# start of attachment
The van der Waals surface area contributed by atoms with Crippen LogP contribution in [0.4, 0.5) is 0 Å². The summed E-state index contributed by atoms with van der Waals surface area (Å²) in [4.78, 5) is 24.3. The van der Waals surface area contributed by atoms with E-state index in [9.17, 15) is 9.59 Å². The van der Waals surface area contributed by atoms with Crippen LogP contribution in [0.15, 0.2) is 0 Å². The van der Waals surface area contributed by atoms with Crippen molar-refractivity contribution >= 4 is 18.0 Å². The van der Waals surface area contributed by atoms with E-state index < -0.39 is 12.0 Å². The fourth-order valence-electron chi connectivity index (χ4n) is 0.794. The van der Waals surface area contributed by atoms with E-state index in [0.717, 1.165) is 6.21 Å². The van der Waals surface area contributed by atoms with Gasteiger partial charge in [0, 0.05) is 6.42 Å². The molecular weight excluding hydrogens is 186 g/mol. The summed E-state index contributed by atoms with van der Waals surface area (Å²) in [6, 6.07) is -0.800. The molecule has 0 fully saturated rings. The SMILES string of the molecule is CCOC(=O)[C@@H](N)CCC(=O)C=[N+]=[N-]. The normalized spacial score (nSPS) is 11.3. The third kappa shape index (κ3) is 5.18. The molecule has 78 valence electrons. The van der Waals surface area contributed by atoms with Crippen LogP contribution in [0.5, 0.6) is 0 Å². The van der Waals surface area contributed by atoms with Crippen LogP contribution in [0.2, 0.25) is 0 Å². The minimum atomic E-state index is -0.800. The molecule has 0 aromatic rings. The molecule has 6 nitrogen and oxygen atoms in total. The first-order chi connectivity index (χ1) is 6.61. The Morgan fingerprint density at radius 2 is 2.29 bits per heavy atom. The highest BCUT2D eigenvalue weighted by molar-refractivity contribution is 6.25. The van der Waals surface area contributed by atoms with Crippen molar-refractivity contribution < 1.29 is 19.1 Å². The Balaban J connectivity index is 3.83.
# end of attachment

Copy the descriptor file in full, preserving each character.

The van der Waals surface area contributed by atoms with Crippen LogP contribution in [0.4, 0.5) is 0 Å². The summed E-state index contributed by atoms with van der Waals surface area (Å²) in [4.78, 5) is 24.3. The van der Waals surface area contributed by atoms with E-state index in [9.17, 15) is 9.59 Å². The van der Waals surface area contributed by atoms with Crippen LogP contribution in [0.15, 0.2) is 0 Å². The van der Waals surface area contributed by atoms with Crippen molar-refractivity contribution >= 4 is 18.0 Å². The van der Waals surface area contributed by atoms with E-state index < -0.39 is 12.0 Å². The fourth-order valence-electron chi connectivity index (χ4n) is 0.794. The van der Waals surface area contributed by atoms with E-state index in [0.717, 1.165) is 6.21 Å². The van der Waals surface area contributed by atoms with Gasteiger partial charge in [0, 0.05) is 6.42 Å². The molecular weight excluding hydrogens is 186 g/mol. The summed E-state index contributed by atoms with van der Waals surface area (Å²) in [6, 6.07) is -0.800. The molecule has 0 fully saturated rings. The SMILES string of the molecule is CCOC(=O)[C@@H](N)CCC(=O)C=[N+]=[N-]. The normalized spacial score (nSPS) is 11.3. The third kappa shape index (κ3) is 5.18. The molecule has 78 valence electrons. The van der Waals surface area contributed by atoms with Crippen LogP contribution in [0.5, 0.6) is 0 Å². The van der Waals surface area contributed by atoms with Crippen LogP contribution in [0.2, 0.25) is 0 Å². The minimum atomic E-state index is -0.800. The molecule has 0 aromatic rings. The molecule has 6 nitrogen and oxygen atoms in total. The first-order chi connectivity index (χ1) is 6.61. The Morgan fingerprint density at radius 2 is 2.29 bits per heavy atom. The highest BCUT2D eigenvalue weighted by molar-refractivity contribution is 6.25. The van der Waals surface area contributed by atoms with Crippen molar-refractivity contribution < 1.29 is 19.1 Å². The Balaban J connectivity index is 3.83.